Despite R advocating such a close connection between real production and money, a prominent monetary economist like Nobel Laureate F.A. Hayek referred to among others R and Henry Meulen, another economist with similar ideas, as two in "a long series of cranks with strong inflationist inclinations" because they allegedly "all agitated for free issue because they wanted more money" (emphasis in original in the author's 1976 introduction to his book 'Denationalisation of Money'). Hayek included R in a statement that says "without exception they all believed that a monopoly had led to an undue restriction rather than to an excessive supply of money".

It seems to me that R rather was of the opinion that the restrictions on the free and decentralized issue of means of exchange hampered trade and exchange, while at the same time too much money was issued centrally. We could use Ulrich von Beckerath's 1935 analogy to make R's point clearer:

"The supply of a country with means of payment may also be compared to the supply of a large and hilly park with water, If the gardener is restricted to using only one large and fixed water pipe, then it is inevitable that the hills should remain dry and the valleys become swampy."

It seems to me Hayek's critique of R totally misses this crucial point.


This restatement of R's view of the classical monetary system might seem superfluous, especially since R's own presentation isn't much longer. However, even a trained monetary economists like Tyler Cowen and Randall Kroszner (in their 1994 book 'Explorations in the New Monetary Economics') seems to have misunderstood it even though they clearly had read R's 1934 piece. Instead they focus on the so-called 'goods warrants'.

The goods warrants basically are a kind of note that anyone in particular can issue and pay its suppliers and employees. For example, a company might issue a $1 note saying that it will accept it at face value as payment for it's goods and services. Thus, if a supplier or employees receive such notes, they can in turn pay their suppliers or their final consumption. A particular company is only able to issue as many notes as they have goods or services at hand, lest the notes will circulate at a discount. They will then not continue to be accepted by suppliers and employees at face value. Thus, also in this case there's a close connection between real production and money. The value of the outstanding notes are corresponding the value of the existing supply, they are backed by real goods; hence the name goods warrants. The difference really is that instead of relying on the banknotes, the company issues their own notes, notes that they and only they are bound to accept at face value.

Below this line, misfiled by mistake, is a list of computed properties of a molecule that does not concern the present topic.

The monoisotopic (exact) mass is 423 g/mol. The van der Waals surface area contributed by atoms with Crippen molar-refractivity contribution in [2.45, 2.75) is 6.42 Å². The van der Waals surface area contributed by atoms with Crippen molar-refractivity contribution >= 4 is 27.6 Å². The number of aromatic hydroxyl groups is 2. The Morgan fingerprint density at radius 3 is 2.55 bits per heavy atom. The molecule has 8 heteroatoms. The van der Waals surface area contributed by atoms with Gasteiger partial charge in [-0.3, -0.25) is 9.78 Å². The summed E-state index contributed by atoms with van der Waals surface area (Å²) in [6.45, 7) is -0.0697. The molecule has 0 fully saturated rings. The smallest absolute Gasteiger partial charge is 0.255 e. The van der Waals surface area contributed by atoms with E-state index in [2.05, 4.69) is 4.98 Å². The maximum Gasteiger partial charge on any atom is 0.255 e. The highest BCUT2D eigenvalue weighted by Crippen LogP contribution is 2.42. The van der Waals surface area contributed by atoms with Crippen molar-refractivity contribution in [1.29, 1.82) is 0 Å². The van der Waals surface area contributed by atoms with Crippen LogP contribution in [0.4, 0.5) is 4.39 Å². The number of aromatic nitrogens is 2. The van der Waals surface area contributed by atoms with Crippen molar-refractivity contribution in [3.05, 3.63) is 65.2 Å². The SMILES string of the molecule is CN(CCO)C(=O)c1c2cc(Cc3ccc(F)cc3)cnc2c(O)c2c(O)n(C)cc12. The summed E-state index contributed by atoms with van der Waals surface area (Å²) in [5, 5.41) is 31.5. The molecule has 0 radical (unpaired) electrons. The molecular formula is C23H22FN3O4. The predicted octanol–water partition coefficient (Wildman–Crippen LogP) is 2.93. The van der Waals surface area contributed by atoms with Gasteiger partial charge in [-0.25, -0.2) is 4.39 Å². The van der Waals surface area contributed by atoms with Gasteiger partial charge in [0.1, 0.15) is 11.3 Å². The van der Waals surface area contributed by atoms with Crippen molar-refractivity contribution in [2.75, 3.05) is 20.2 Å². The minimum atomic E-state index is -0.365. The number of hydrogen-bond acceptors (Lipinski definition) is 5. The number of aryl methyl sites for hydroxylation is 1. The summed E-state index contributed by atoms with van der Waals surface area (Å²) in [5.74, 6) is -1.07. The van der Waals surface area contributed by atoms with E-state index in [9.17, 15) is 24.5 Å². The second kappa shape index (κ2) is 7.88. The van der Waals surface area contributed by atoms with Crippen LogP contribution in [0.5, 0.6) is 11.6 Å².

The goods warrants are in some ways less convenient than the use of banknotes, etc. in the way described above. They would, however, be favorable under conditions where the ordinary banking system has failed to provide proper means of exchange. Clear examples of this would be during the early 1920's German inflation and the Great Depression. This is also the time when R was writing about all of this, as was Ulrich von Beckerath and Walter Zander, two other proponents of goods warrants8. And indeed, the classical monetary system had only recently been abolished, generally in the years before WWI.

There is an interesting account of the use of goods warrants from the 1890's US, as evidenced by John DeWitt Warner's 'The Currency Famine of 1893'9. Here Warner explains how, by circumventing the legislation, banks and individual companies were able to handle the 1890's currency crises. They did this by issuing what basically was goods warrants of different denominations. Warner provides numerous examples of such 'clearing certificates' and below you will find two.

The first, was issued in 1893 by what probably is a major New York clearinghouse, amounting to the considerable sum of $20,000. The second is perhaps even more interesting since it is issued by an ordinary manufacturing company and amounting to "only" $1. Also note that it says 'Pay Bearer', i.e. that the company will pay anyone who presents this goods warrant , the equivalent of "One Dollar of Swift Merchandise at Retail".

Warner shows how such goods warrants helped solve the currency crises of the 1890's. And we have to keep in mind that the reason for the need for such goods warrants was the failure of the existing system, or as Warner put it: